skip to primary navigationskip to content

Severe weather impacts on Scottish agricultural sector

April 2019: A WWF report shows that severe weather events already have a negative economic impact on Scottish farmers. The effects of climate change-driven extreme weather could be mitigated by cross-sectional policy alignment and building resilience in the agricultural sector.


New data outlines the impacts of severe weather driven by climate-change on the agricultural sector. The WWF study focuses on Scottish farmers and concludes that extreme weather in 2017 and 2018 contributed to losses of up to £161 million for Scotland’s farmers. Increasingly unpredictable seasons and high variability in weather patterns heightened by climate change impacted livestock, yields of key crops, production systems, infrastructure, and financial performance across the food chain. The study predicts that these effects will intensify on a regional and global level due to continuously rising temperatures.

Implications and opportunities

Severe weather shows impact on UK food security and caused the wholesale price of staples to rise by 80 per cent. Further, farm insurance claims for fire damage increased by approximately 20 per cent and farmers reported increased building damage due to heavy snow and winds. These implications are leading to increased risks along the food supply chain and heighten the need for resilience building action throughout the agricultural sector. Resilience could be built by cross-sectional collaboration in which government agencies, industry, and academia seek alignment and informed decision-making.


The study is limited in its application and focuses on climate-driven weather impacts on the Scottish agricultural sector. Further research is needed to replicate assessments in other geographical settings. Moreover, data availability, accessibility, and privacy constraints remain a barrier when assessing the economic impact of severe weather events.


Bizikova, L., Larkin, P., Mitchell, S., & Waldick, R. (2019). An indicator set to track resilience to climate change in agriculture: A policy-maker’s perspective. Land Use Policy, 82, 444–456.doi:10.1016/j.landusepol.2018.11.057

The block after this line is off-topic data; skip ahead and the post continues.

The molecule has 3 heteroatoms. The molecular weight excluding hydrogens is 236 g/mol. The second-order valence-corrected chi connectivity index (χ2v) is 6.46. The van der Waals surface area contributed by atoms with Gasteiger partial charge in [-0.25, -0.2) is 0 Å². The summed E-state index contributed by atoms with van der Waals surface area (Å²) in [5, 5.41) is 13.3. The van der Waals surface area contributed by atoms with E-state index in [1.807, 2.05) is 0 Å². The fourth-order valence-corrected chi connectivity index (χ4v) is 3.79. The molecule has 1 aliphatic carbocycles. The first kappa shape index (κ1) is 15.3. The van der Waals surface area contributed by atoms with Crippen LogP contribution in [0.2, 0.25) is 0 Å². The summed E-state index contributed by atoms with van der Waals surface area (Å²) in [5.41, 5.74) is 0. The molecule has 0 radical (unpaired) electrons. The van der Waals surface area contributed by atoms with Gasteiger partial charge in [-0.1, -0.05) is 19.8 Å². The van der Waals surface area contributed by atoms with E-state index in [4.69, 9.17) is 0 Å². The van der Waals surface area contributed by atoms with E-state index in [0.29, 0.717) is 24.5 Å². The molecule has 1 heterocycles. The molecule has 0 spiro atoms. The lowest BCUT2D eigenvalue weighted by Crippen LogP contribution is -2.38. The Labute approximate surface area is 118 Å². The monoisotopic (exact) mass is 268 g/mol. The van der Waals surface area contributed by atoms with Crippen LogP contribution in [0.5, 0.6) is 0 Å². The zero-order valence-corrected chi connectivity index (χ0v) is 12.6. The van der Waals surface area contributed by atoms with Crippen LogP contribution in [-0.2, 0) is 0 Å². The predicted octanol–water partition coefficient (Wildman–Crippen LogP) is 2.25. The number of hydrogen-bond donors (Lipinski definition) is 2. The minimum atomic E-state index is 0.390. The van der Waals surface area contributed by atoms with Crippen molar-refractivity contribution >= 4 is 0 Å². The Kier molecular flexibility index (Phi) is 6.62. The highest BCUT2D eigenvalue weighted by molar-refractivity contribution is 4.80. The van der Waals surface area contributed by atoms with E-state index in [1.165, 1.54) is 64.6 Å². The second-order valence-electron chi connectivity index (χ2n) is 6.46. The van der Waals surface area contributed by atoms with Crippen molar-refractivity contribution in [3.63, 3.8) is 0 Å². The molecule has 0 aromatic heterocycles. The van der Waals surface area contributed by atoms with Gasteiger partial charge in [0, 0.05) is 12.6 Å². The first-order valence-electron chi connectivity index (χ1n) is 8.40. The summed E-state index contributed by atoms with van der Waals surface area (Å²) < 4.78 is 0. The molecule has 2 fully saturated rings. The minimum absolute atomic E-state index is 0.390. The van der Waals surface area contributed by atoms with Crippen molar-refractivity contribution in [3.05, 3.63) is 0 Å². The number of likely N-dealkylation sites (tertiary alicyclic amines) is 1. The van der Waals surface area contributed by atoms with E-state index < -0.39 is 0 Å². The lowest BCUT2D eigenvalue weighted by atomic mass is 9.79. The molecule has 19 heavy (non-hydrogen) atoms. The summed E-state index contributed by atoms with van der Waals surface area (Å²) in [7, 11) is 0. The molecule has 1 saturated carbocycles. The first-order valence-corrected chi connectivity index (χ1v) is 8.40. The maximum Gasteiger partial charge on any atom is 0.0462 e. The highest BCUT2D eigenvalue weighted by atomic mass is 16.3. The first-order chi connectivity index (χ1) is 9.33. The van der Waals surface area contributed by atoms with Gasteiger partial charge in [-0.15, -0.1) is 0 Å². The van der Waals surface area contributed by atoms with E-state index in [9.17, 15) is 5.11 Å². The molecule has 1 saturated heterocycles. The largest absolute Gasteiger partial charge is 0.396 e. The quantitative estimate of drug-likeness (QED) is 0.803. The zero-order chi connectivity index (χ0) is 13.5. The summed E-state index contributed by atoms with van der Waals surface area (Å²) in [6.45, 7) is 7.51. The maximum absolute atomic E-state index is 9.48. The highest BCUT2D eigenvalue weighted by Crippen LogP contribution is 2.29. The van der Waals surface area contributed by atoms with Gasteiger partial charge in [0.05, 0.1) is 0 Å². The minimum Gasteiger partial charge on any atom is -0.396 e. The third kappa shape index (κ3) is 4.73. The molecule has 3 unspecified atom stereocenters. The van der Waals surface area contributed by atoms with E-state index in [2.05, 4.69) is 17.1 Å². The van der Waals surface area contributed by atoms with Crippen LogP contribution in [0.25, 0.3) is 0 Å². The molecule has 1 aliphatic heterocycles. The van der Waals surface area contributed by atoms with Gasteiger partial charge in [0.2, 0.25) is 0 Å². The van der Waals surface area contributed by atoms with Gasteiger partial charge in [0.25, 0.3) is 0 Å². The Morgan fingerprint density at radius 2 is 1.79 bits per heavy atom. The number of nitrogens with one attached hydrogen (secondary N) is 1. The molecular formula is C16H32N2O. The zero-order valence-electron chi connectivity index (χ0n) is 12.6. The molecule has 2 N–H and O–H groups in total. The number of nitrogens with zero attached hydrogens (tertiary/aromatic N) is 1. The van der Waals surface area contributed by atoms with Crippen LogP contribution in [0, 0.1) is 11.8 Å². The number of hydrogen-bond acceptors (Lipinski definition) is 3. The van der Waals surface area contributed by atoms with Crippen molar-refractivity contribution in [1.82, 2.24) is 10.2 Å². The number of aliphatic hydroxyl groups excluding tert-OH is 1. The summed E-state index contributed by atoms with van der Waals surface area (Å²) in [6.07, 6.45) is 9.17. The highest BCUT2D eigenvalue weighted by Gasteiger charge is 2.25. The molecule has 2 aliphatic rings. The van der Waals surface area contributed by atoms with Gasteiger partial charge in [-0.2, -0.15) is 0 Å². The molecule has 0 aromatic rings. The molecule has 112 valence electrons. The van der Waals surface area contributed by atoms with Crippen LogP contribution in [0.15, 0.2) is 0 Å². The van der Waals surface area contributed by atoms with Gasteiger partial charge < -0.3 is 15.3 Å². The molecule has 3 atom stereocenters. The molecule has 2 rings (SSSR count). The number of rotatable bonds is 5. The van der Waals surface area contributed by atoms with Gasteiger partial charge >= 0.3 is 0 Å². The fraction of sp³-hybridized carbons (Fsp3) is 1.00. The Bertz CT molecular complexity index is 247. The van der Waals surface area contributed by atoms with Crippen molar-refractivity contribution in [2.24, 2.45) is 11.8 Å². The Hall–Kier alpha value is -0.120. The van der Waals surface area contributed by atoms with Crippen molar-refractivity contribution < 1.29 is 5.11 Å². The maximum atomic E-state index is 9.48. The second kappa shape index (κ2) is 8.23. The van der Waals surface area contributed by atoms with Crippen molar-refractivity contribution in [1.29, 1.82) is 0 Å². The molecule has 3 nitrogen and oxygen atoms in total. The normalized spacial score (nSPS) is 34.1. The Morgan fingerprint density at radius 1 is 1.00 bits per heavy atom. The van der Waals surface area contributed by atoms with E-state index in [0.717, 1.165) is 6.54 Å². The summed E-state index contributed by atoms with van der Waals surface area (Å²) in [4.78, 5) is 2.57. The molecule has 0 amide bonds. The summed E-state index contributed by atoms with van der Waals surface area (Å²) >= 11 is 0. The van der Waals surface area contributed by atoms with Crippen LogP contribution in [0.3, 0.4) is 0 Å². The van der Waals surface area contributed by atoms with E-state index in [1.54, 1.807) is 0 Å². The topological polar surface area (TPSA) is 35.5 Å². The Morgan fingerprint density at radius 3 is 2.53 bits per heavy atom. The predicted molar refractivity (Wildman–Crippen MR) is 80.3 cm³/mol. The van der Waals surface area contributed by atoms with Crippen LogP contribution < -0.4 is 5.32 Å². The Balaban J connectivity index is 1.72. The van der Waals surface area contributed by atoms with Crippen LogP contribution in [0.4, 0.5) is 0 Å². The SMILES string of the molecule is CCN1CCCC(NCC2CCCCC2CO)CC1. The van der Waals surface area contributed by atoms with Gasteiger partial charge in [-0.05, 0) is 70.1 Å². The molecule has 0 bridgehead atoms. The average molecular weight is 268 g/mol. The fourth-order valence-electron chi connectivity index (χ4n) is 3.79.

Ecosulis. (2019). The Economic Impact of Extreme Weather on Scottish Agriculture. Retrieved from

WWF. (2019). New WWF report shows that severe weather cost Scottish farmers £161M in 2018. Retrieved from

Our related work

Natural capital

Rewiring the Economy 

Climate change

Aiming for Zero: Business leadership for a net zero economy

Low carbon transformation

Share this

RSS Feed Latest news

Cambridge Institute for Sustainability Leadership and Lloyds Banking Group announce renewed partnership towards a sustainable economy

Sep 10, 2020

10 September 2020 – The Cambridge Institute for Sustainability Leadership (CISL) and Lloyds Banking Group (LBG) have announced a continuation of their long-standing Strategic Partnership, which aims to further their mutual interests in supporting and leading the transition to a sustainable economy.

View all news


Adele Wiliams

| T: +44 (0)1223 768451


The views expressed in these external research papers are those of the authors and do not represent an official position of CISL, the University of Cambridge, or any of its individual business partners or clients.